Whether or not you’re a fan of actress Gal Gadot, one thing is for certain: her turn as Diana Prince and Prince’s superhero persona Wonder Woman is the stuff of history. Beginning with the 2017 release of the live-action blockbuster Wonder Woman — a critical darling that grossed $821 million worldwide — and its December 2020 sequel Wonder Woman 1984, Gadot has become somewhat of a symbol for 21st Century feminist empowerment. (Even Lynda Carter, who was the first woman to play Wonder Woman on screen, credited Gadot for showing Carter’s own daughter the important iconification of Wonder Woman as a whole.)
There’s undoubtedly an innate sense of strength in Gadot’s portrayal of Wonder Woman, which made it all the more surprising when Gadot recently shared the extent of her own reaction to seeing herself on screen in the Wonder Woman sequel — and as Gadot herself put it, her response took her completely by surprise.
In a January 2021 interview with Hello! magazine (via NME), Gadot recalled how seeing the completed movie in its final form was so cathartic that it moved her to actual tears. “I can’t tell you about the moment in the movie that made me cry other than it happens at the very beginning,” Gadot recounted. “I’ve never experienced that before. I was watching and all of a sudden I wasn’t the actress, the producer, or anything on set.” But what’s the meaning behind her reaction? Read on to find out.
Gal Gadot's reaction to Wonder Woman 1984 was deeply personal
While this is the first time Gal Gadot admitted to the extent of her emotional reaction to watching Wonder Woman 1984, it’s certainly not the first time she’s spoken about the subject in general. During a December 2020 press junket for the film, the actress shared how her immediate, visceral response to seeing herself on screen took her completely by surprise.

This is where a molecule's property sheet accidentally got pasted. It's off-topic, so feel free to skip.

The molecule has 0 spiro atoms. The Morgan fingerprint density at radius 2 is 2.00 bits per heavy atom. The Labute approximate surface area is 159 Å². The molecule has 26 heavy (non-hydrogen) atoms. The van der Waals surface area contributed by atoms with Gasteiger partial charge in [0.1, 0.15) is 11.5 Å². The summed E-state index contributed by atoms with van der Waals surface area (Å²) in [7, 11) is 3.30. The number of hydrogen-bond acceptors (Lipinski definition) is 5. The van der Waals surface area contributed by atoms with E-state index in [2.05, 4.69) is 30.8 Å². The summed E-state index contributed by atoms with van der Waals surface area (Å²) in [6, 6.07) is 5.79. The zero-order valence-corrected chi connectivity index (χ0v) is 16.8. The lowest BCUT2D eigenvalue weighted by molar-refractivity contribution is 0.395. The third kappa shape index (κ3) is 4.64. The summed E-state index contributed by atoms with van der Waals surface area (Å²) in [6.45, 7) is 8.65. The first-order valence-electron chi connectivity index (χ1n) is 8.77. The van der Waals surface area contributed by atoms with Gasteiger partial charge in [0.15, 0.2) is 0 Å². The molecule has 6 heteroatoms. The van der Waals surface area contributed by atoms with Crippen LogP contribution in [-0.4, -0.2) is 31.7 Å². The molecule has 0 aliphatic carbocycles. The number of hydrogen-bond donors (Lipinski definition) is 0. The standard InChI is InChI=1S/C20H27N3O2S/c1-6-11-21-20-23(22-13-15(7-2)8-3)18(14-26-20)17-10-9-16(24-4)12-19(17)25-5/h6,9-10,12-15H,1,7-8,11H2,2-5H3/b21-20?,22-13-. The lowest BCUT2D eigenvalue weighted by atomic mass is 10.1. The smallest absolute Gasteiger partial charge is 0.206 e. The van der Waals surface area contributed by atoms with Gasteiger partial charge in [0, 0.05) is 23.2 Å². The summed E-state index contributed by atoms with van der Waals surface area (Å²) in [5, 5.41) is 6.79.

“When I saw the opening sequence [of Wonder Woman], the reaction I had, I just didn’t expect to have,” Gadot said at the time. “I got so emotional. For the first time, I didn’t feel like I was Gal the actress, [or] Gal the woman. I felt like Gal the 8-year-old, watching another 8-year-old doing something otherworldly and being so good at it.”
Gadot also credited her heart-rending reaction to both the historical significance of the Wonder Woman franchise as a whole to the representation of women on screen and the lack of that representation during her childhood. “I wasn’t lucky enough to see many Wonder Women-type characters when I was growing up,” Gadot added. “I didn’t have the opportunity to see all of these strong female characters.”
Patty Jenkins had to fight for creative control of Wonder Woman
It was a moment that was, in essence, hard-won. As The Guardian noted in January 2021, director Patty Jenkins, who became the highest-grossing female director in history after the release of the first Wonder Woman movie in 2017, Jenkins has been outspoken about how her vision was barraged by railroading attempts on the part of the studio Warner Bros.
“Even when I first joined Wonder Woman it was like, ‘Uhh, yeah, OK, but let’s do it this other way.’ But I was like, ‘Women don’t want to see that. Her being harsh and tough and cutting people’s heads off,'” recalled Jenkins. “‘I’m a Wonder Woman fan, that’s not what we’re looking for.’ Still, I could feel that shaky nervousness of my point of view.”
In an appearance on the podcast WTF With Marc Maron in December 2020, Jenkins spoke in a similar vein about her pursuit of creative control for both Wonder Woman movies. “They wanted to hire me like a beard; they wanted me to walk around on set as a woman, but it was their story and their vision,” Jenkins told podcast host Marc Maron. “And my ideas? They didn’t even want to read my script. There was such mistrust of a different way of doing things and a different point of view.”
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